Father Brown, G. K. Chesterton's lovable little Norfolk priest, has an uncanny knack of unraveling mysteries that leave lesser mortals floundering. His sympathetic understanding of human nature never deserts him, even when he himself is touched by a breath of scandal, thanks to the hasty conclusions of a crusading newspaperman. In this collection, Father Brown uses his distinctive style of deduction to solve the seemingly insoluble.
"NOT ALL OF THE COLLECTION"
Michael Nostradamus is regarded as the most accurate prophet of all time. His prophesies were collected and published in a book called The Centuries, which was the 14th Century's best-seller after the Bible. Nostradamus predicted the German inflation of the 1930s, the war against Hitler, and aspects of General Franco's life. The most terrifying of his declarations, revealed here, has thankfully not materialized.
It is said that a picture may be worth a thousand words, but an old photograph can inspire many more. In this beguiling book, Alexander McCall Smith casts his eye over five chanced-upon photographs from the era of black-and-white photography and imagines the stories behind them. Who were those people, what were their stories, why are they smiling, what made them sad?
"Several "I wish that I had written that...""
This collection features 14 of the most important and well-known speeches by some of the world's most influential religious leaders.
Adapted from the stories by Arthur Conan Doyle.... Sherlock Holmes is the greatest detective of them all. He sits in his room, and smokes his pipe. He listens, and watches, and thinks. He listens to the steps coming up the stairs; he watches the door opening – and he knows what question the stranger will ask.
In these three of his best stories, Holmes has three visitors to the famous flat in Baker Street – visitors who bring their troubles to the only man in the world who can help them.
"Actually, just eight of the twelve stories"
There has never been another novelist like Dickens. In his novels and stories, loved throughout the world, he created a host of fictional immortals, reflecting their eccentricities, their wit, their violence, and their pathos. They live today as vividly as ever. This engrossing dramatisation shows how his most famous creations were derived from his own experiences and from facets of his complex, almost demonic personality.
"Captain Nelson is a little man who cannot boast of being handsome, but who will, in my view, one day astonish the world." So said Sir William Hamilton to his wife Emma, when Captain Nelson first sailed into Naples Bay in 1793. Even that shrewd Ambassador could hardly have guessed how great the "little man" would become.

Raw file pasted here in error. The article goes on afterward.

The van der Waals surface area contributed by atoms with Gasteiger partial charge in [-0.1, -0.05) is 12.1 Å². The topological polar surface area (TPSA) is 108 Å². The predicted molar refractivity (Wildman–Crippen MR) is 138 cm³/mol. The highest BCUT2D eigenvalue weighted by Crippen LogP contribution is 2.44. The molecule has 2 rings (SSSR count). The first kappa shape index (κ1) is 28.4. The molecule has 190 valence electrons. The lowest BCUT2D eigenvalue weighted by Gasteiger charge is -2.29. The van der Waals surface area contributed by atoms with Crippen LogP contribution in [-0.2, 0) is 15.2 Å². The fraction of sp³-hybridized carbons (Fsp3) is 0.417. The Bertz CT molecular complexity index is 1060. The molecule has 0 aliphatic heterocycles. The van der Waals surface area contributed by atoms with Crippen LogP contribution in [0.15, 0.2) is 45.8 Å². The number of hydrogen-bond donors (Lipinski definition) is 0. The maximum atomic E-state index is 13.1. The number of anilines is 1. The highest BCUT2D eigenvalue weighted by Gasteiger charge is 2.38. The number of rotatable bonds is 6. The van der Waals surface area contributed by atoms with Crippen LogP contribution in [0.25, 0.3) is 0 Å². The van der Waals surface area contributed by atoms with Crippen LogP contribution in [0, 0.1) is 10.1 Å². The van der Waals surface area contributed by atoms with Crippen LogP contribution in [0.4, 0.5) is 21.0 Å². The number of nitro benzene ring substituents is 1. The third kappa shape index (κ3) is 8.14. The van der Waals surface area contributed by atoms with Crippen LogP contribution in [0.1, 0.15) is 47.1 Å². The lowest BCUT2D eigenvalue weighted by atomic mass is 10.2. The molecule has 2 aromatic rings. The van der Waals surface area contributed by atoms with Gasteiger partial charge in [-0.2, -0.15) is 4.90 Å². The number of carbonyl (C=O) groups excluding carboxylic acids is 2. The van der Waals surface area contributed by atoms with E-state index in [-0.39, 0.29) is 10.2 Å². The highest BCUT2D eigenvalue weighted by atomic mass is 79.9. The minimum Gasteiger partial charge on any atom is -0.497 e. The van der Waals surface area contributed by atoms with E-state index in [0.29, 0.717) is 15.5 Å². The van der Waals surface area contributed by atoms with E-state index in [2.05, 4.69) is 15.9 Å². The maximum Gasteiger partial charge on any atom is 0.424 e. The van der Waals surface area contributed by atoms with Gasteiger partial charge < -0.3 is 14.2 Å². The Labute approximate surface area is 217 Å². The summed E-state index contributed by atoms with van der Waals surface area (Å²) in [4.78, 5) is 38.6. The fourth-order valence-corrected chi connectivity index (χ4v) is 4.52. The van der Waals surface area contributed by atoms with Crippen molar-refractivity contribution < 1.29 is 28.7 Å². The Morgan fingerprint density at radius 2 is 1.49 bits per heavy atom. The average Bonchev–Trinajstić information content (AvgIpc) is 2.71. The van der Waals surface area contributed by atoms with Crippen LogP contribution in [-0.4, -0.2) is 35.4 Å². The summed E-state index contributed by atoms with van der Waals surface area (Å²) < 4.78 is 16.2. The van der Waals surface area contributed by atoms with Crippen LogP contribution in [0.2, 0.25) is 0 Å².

"History in a tea cup."
How did a German airship, the pride of the Third Reich, equipped as a flying five-star hotel, burst into flames before landing in New Jersey and being destroyed in less than a minute? Was it sabotage or an accident waiting to happen? This fascinating programme reconstructs the event and the subsequent investigation.
The human mind is a dark, bottomless pit, and sometimes it works in strange and frightening ways. That sound in the night...is it a door banging in the wind, or a murdered man knocking inside his coffin? The face in the mirror...is it yours, or the face of someone standing behind you, who is never there when you turn round?
It was one of the most horrifying single acts of destruction in the First World War, and it was instrumental in bringing America into the war. Was it cold-blooded mass murder or a justifiable Act of War? This programme dramatically presents all sides of the story, as the German submarine U-20 stalks her giant prey.
Ten miles west of Cairo is the plateau of Giza. Here, starkly dominating the skyline stands the largest stone construction on the planet. Its structure shows a highly developed understanding of mathematics, astronomy, precision engineering, navigational theory, and geography. The Pyramid of Cheops is an almost total enigma.
France had fallen. All Britain waited for the inevitable German invasion. But first the Luftwaffe must destroy the Royal Air Force. It was the greatest air battle of all time against seemingly overwhelming odds. This programme follows the events of the epic weeks of the summer of 1940 and pays tribute to Winston Churchill's "Few" who saved Britain from the Nazi hordes.
The earth teems with strange creatures. Most we know about. But there are others that seem to flit like ghosts in the background of our experience. Large footprints in the Himalayan snows start speculation about the yeti or abominable snowman. A harsh cry in the African jungle sparks fears of the dreaded chemosit. A dark shape rears up from the waters of a Scottish loch. Could it be Nessie, the Loch Ness monster? What about the sea serpents so feared by ancient mariners?